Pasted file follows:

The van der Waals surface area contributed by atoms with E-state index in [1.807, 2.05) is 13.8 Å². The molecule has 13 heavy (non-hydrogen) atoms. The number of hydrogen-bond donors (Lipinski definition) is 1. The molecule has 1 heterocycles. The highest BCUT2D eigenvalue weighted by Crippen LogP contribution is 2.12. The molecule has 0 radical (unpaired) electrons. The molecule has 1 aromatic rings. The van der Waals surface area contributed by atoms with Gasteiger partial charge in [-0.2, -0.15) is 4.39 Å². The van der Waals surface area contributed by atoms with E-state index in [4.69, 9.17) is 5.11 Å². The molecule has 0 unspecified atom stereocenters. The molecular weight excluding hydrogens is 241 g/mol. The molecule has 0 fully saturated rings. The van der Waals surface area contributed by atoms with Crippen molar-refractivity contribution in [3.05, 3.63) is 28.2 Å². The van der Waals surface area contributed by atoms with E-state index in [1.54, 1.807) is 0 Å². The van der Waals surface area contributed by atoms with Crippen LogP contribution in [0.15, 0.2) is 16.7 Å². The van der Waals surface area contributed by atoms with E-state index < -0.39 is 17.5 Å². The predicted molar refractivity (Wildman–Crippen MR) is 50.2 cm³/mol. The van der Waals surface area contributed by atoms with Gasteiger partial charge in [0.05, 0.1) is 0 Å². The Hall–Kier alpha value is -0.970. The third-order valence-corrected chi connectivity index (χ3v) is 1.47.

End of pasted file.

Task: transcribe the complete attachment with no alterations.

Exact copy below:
The van der Waals surface area contributed by atoms with E-state index in [1.807, 2.05) is 13.8 Å². The molecule has 13 heavy (non-hydrogen) atoms. The number of hydrogen-bond donors (Lipinski definition) is 1. The molecule has 1 heterocycles. The highest BCUT2D eigenvalue weighted by Crippen LogP contribution is 2.12. The molecule has 0 radical (unpaired) electrons. The molecule has 1 aromatic rings. The van der Waals surface area contributed by atoms with Gasteiger partial charge in [-0.2, -0.15) is 4.39 Å². The van der Waals surface area contributed by atoms with E-state index in [4.69, 9.17) is 5.11 Å². The molecule has 0 unspecified atom stereocenters. The molecular weight excluding hydrogens is 241 g/mol. The molecule has 0 fully saturated rings. The van der Waals surface area contributed by atoms with Crippen molar-refractivity contribution in [3.05, 3.63) is 28.2 Å². The van der Waals surface area contributed by atoms with E-state index in [1.54, 1.807) is 0 Å². The van der Waals surface area contributed by atoms with Crippen LogP contribution in [0.15, 0.2) is 16.7 Å². The van der Waals surface area contributed by atoms with E-state index < -0.39 is 17.5 Å². The predicted molar refractivity (Wildman–Crippen MR) is 50.2 cm³/mol. The van der Waals surface area contributed by atoms with Gasteiger partial charge in [0.05, 0.1) is 0 Å². The Hall–Kier alpha value is -0.970. The third-order valence-corrected chi connectivity index (χ3v) is 1.47.